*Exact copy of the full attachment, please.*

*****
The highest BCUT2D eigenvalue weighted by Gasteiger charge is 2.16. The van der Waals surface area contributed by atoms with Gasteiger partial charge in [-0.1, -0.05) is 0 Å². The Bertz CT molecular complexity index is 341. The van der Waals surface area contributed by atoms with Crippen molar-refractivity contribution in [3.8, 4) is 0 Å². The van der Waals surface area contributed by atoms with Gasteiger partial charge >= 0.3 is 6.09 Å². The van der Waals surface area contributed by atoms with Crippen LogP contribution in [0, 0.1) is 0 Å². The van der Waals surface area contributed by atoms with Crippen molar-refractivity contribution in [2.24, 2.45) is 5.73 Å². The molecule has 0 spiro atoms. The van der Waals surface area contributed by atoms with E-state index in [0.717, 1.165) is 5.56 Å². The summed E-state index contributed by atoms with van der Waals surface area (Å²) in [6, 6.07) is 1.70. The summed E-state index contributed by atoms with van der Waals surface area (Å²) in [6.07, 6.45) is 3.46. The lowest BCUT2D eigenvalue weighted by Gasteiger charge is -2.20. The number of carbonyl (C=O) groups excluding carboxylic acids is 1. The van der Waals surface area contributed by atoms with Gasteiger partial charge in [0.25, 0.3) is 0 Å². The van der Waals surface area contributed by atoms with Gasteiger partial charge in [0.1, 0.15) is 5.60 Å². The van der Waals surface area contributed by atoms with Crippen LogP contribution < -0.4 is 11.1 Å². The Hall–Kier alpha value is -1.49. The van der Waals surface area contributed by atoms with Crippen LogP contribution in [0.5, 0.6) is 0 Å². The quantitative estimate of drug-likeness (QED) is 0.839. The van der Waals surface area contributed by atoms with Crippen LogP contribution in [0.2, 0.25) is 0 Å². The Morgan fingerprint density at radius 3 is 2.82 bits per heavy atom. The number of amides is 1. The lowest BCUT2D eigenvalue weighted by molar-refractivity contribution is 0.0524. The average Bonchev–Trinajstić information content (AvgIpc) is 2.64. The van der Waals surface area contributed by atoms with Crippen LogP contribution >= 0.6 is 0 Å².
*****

The highest BCUT2D eigenvalue weighted by Gasteiger charge is 2.16. The van der Waals surface area contributed by atoms with Gasteiger partial charge in [-0.1, -0.05) is 0 Å². The Bertz CT molecular complexity index is 341. The van der Waals surface area contributed by atoms with Crippen molar-refractivity contribution in [3.8, 4) is 0 Å². The van der Waals surface area contributed by atoms with Gasteiger partial charge >= 0.3 is 6.09 Å². The van der Waals surface area contributed by atoms with Crippen LogP contribution in [0, 0.1) is 0 Å². The van der Waals surface area contributed by atoms with Crippen molar-refractivity contribution in [2.24, 2.45) is 5.73 Å². The molecule has 0 spiro atoms. The van der Waals surface area contributed by atoms with E-state index in [0.717, 1.165) is 5.56 Å². The summed E-state index contributed by atoms with van der Waals surface area (Å²) in [6, 6.07) is 1.70. The summed E-state index contributed by atoms with van der Waals surface area (Å²) in [6.07, 6.45) is 3.46. The lowest BCUT2D eigenvalue weighted by Gasteiger charge is -2.20. The number of carbonyl (C=O) groups excluding carboxylic acids is 1. The van der Waals surface area contributed by atoms with Gasteiger partial charge in [0.25, 0.3) is 0 Å². The van der Waals surface area contributed by atoms with Gasteiger partial charge in [0.1, 0.15) is 5.60 Å². The van der Waals surface area contributed by atoms with Crippen LogP contribution < -0.4 is 11.1 Å². The Hall–Kier alpha value is -1.49. The van der Waals surface area contributed by atoms with Crippen LogP contribution in [0.5, 0.6) is 0 Å². The quantitative estimate of drug-likeness (QED) is 0.839. The van der Waals surface area contributed by atoms with Crippen LogP contribution in [0.2, 0.25) is 0 Å². The Morgan fingerprint density at radius 3 is 2.82 bits per heavy atom. The number of amides is 1. The lowest BCUT2D eigenvalue weighted by molar-refractivity contribution is 0.0524. The average Bonchev–Trinajstić information content (AvgIpc) is 2.64. The van der Waals surface area contributed by atoms with Crippen LogP contribution >= 0.6 is 0 Å².